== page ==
received that honor. Harrison has more than 45 years of experience representing management in all aspects of employment and labor law. Since Ford & Harrison’s inception in 1978 with 14 lawyers, Harrison has served as its managing partner. Ford & Harrison is now one of the largest labor and employment law firms in the United States, with nearly 200 attorneys.


The Eléonore Raoul Greene Trailblazer Award commemorates Greene 20L, the first woman admitted to Emory University and a national leader in the women’s suffrage movement. It is given to an Emory Law alumna who has blazed a trail for ­others through her own professional and personal endeavors. The 2015 recipient was Sharon A. Israel 90B 90L, partner with Mayer Brown. Israel is a frequent speaker on patent-related topics and serves in leadership roles in numerous organizations, including currently serving as president of the American Intellectual Property Law Association.




was given to William J. Carney, Charles Howard Candler Professor of Law Emeritus. Carney is a wellknown author, lecturer, and teacher in corporate law. Carney led the committee that developed the Center for Transactional Law and Practice in 2007, and he hired its first director. Carney and his wife, Jane, recently donated a $1 million challenge grant to help the center hire an assistant director and to enhance its experiential programs and academic offerings.


Randall Kessler 88L

At the top of his game


or a man who handles divorces all day, Randall Kessler 88L is surprisingly good at relationships. In fact, it’s what his firm is founded on. Just ask Nancy Miller, Kessler’s paralegal and right hand since he opened his solo practice 24 years ago, when the now-glamorous suite of Kessler & Solomiany was just one small room, with barely enough space for Kessler and Miller to have a desk each.


I should open my own practice. He was in this little space with one extra office, and he said, ‘Why don’t you share space with us? You can pay $400 a month.’ It was just happenstance, and I feel like life took me by the hand.” That’s how Kessler describes much of his success —  a lot of being in the right place at the right time. Once he established a reputation as a family law expert, Kessler and his firm began attracting high-profile clients, from professional athletes to some of the stars of The Real Housewives of Atlanta (Kessler even appears in several episodes). And with CNN’s headquarters only a rock’s throw from his office, Kessler has also been interviewed on various news shows as a legal expert. “I’m on a lot because I’m across the street from CNN, and I always wear a suit,” Kessler laughs. “The producers are comfortable with me and know I won’t make them look bad.”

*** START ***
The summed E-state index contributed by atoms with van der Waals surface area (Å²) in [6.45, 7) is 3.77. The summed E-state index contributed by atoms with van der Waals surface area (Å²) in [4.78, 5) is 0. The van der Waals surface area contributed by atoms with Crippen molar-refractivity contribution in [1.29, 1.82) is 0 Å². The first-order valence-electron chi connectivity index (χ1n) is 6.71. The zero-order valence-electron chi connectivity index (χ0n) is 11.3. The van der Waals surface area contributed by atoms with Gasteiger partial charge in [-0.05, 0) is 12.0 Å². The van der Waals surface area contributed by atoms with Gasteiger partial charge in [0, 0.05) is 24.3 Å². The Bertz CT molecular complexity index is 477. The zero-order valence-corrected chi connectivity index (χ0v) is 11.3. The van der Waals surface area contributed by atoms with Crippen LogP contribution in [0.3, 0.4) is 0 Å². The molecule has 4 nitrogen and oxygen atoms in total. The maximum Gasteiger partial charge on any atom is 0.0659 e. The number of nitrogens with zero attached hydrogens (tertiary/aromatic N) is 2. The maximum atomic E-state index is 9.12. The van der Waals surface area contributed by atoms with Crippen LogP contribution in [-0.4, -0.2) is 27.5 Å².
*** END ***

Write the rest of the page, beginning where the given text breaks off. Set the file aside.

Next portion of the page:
You don’t sit next to Randy on an airplane without getting his business card. He’s a networker. —Nancy Miller, Kessler’s paralegal

From the basketball court to the courtroom, Randall Kessler 88L is a networking pro who has built his solo practice into a thriving 13-lawyer firm.

“It was fun back then,” Miller says, when she and Kessler were taking any work they could get. “We grew the firm together. And it was no accident. You don’t sit next to Randy on an airplane without getting his business card. He’s a networker.” When you start your own practice, you certainly have to be. Even before graduation, Kessler began surrounding himself with Emory Law self-starters like Steven Montalto 79L, whom Kessler worked for during and right after law school, and Dr. Pamela Tremayne 83L 85G (deceased), whom Kessler worked for before deciding to go solo. “To start my own practice,” Kessler says, “I talked to anybody who knew anybody who was a partner or had their own firm. Benjamin Landey 62C 65L had his own immigration firm, so I went to talk to him about whether 28


With a growth in fame came a growth in business, and Kessler now has gained 12 attorneys and nearly 30 staff members since first opening his doors in 1991. “I don’t want to say I’m successful, but if there’s a secret to my success, it’s because I’m a little insecure, so I’ve always needed people around to ask, ‘Am I doing the right thing? Is this the way to handle it?’” he says. “That’s why I kept hiring good lawyers here, because otherwise I’d go crazy.” That same investment in people has given Kessler & Solomiany a reputation for caring and sincerity, and it’s what keeps bringing in clients, from the celebrities to the regular dad in crisis. “It’s nice to have the front row tickets at the game, and I get a kick when a player picks me out of the crowd and gives me a bear hug,” Kessler says. “But it’s not any different than when I see a mother at Kroger years later and she thanks me for being there for her when things were bad. The gratification is definitely delayed in divorce law, but when I see my clients back on their feet later down the road, and I know I was a small part of that, it makes me feel good.”


Marti 99L welcomes Emory Law to the White House

When Danny Marti 99L, US Intellectual Property Enforcement Coordinator, welcomed Dean Robert Schapiro and his cohorts to a special tour of his office at the White House, he was